Join Accxia, Acronis, Arsenal, and Loughborough University on Thursday 25th May from 6:30 pm - 9:00 pm at Home House, London for our event on "How to prepare for the never normal" where we aim to raise awareness of the dramatic increase in cyber-related attacks.
We have space for a limited number of spaces for interested guests, to register your interest follow this link.
Our keynote speakers will be:
- Ronan McCurtin: Acronis VP for Europe how cyber attacks have evolved and become more complex, frequent, and devastating.
Naveed Bashir, Head of IT at Arsenal FC how Arsenal's security posture has changed over the past 4 years to adapt to the surge in Cyber related attacks.
Professors Tom Jackson and Ian Hodgkinson: Loughborough University presenting EMOTIVE, a solution that provides an insight into the real emotions used by your customers on social media and how you can tailor messaging to appeal to these emotions more effectively.
Naveed will talk about how Arsenal's security posture has changed over the past 4 years, including how they're working with Acronis, what new security policies they've implemented, and why.
Arsenal FC was already on its cyber security journey and had implemented policies such as MFA and forced encryption on external media when the NCSC published its Cyber Threat to Sports Organisations report. It determined that 70% of sports organisations had experienced a cyber incident or breach and includes examples of high-profile victims, such as a Premier League club and a UK sporting body.
Office 365 account compromise affecting a UK sporting body An organisation that holds athlete performance data had been using Office 365 as its corporate email for several years. When a member of staff received an unusual auto reply from a colleague, they reported it to their IT team as suspicious. Investigations revealed that for several months the colleague’s email account (and eight others) had been compromised by an unexplained rule that was auto-forwarding emails to one of three suspicious external email accounts. Approximately 10,000 emails were found to have been sent to the external email accounts, many of these contained personal data and the Information Commissioner's Office (ICO) was notified immediately.
Office 365 payment fraud targeting a Premier League football club The Managing Director (MD) of a Premier League football club was the victim of a 'spear phishing' attack. When he clicked on the email, he was diverted to a spoofed Office 365 login page where he entered his credentials, unwittingly passing his email address and password to unidentified cyber criminals. During the transfer window, the football club agreed a transfer with a European club worth almost £1 million. However, the cyber criminals were using the MD’s credentials to monitor account activity and identified the impending transfer as an opportunity to monetise their attack. The attackers assumed the identity of the MD and communicated with the European club. Simultaneously they created a false email account and pretended to be the European club in communications with the real MD. At this point the football clubs thought they were talking to each other, but both were talking to the cyber criminals. The cyber criminals sent an amended payment request to the MD, changing the real bank details to an account they had control of. The transaction was approved and the Premier League club almost lost £1 million. Fortunately, the payment did not go through. The cyber criminals’ account had a fraud marker against it and the bank refused the payment. This highlighted the attempted fraud to the FA and the victim club.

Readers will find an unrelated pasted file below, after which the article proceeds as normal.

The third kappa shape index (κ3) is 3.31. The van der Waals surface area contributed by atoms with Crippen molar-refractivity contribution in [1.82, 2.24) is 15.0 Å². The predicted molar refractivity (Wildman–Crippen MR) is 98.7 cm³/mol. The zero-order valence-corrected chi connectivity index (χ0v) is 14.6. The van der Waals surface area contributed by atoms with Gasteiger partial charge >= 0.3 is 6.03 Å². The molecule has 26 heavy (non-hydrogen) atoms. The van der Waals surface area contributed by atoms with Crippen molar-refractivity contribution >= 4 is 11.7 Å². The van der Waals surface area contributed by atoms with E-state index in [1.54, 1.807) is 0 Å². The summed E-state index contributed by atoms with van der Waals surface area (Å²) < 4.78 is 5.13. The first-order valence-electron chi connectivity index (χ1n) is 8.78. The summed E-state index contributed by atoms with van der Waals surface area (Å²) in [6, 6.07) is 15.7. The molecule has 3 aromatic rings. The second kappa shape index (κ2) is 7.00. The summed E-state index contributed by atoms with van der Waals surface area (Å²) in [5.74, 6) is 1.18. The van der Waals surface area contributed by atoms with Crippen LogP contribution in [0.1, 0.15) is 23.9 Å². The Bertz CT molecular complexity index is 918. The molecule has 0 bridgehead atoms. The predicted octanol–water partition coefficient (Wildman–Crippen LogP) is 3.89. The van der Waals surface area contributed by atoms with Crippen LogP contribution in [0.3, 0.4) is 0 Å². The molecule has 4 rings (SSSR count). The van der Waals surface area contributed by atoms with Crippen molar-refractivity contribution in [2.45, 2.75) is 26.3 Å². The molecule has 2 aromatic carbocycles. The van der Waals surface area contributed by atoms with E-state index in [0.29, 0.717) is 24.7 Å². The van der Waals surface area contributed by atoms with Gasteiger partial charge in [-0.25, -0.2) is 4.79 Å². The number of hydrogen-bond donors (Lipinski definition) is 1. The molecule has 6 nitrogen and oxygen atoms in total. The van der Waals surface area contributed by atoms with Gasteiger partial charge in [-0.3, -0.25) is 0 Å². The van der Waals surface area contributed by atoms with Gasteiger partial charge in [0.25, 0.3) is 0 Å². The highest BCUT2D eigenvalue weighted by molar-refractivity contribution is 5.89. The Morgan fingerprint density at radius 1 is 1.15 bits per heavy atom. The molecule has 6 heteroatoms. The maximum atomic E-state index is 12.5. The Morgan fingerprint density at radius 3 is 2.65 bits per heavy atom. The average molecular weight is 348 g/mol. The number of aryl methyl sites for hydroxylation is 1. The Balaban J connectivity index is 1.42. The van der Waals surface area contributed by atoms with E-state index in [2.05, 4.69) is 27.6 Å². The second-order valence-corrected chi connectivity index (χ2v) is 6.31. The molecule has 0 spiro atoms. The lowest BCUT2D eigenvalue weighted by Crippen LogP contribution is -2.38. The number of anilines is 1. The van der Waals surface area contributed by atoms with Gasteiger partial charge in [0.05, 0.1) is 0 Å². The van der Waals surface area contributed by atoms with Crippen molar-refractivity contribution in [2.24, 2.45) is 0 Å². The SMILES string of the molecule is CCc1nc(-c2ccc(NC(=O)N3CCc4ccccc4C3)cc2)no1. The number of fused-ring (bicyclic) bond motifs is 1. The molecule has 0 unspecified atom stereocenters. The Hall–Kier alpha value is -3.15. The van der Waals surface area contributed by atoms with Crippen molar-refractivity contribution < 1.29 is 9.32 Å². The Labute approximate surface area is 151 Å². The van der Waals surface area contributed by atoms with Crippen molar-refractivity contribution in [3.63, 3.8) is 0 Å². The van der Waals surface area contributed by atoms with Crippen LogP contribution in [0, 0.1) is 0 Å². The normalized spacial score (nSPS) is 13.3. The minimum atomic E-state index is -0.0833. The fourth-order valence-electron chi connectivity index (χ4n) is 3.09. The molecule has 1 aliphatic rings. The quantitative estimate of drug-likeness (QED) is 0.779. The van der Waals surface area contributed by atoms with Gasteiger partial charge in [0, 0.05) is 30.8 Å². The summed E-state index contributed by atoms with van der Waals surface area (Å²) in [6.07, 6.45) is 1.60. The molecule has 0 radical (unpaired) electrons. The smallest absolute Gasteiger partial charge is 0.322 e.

Ransomware affecting an English Football League club An English Football League (EFL) club suffered a significant ransomware attack, which crippled their corporate and security systems. They were asked to pay a 400-bitcoin ransom which they declined. The attack encrypted almost all the club’s end user devices, resulting in the loss of locally stored data. Several servers were also affected, leaving the club unable to use their corporate email. The stadium CCTV and turnstiles were non-operational, which almost resulted in a fixture cancellation. The attack vector remains unknown, but the initial infection was likely enabled by either a phishing email or remote access via the CCTV system. All systems at the stadium were connected to one network (VLAN). This meant that the infection spread across the estate quickly. The attack cost the club several hundred thousand pounds from lost income and remediation.
The report identifies 3x key trends as the biggest cyber threat to sporting organisations, however these trends/risks are synonymous across all industries.
Trend 1: Business Email Compromise (BEC): This is widely understood as THE biggest cyber threat, with 91% of all cyber attacks originating via email.
Trend 2: Cyber-enabled fraud: This often relies upon social engineering (normally phishing) to trick staff into making mistakes.
Trend 2: Ransomware: A type of malware that prevents you from accessing your computer (or data that is stored on your computer).
We aim to raise awareness of the dramatic increase in cyber-related attacks. For instance, the FBI has witnessed a 400% increase year-on-year in phishing attacks, and with 91% of all cyber attacks originating via email, this should be a key focus area for any organisation.
Our key message is that cyber crime is now a lucrative business. The world has changed in the past 24 months and as we become more digitalized, cyber attacks are becoming more frequent and sophisticated. Everyone should start considering, planning, implementing, and reviewing security measures and policies, to ensure they do not become the next victim of cyber crime.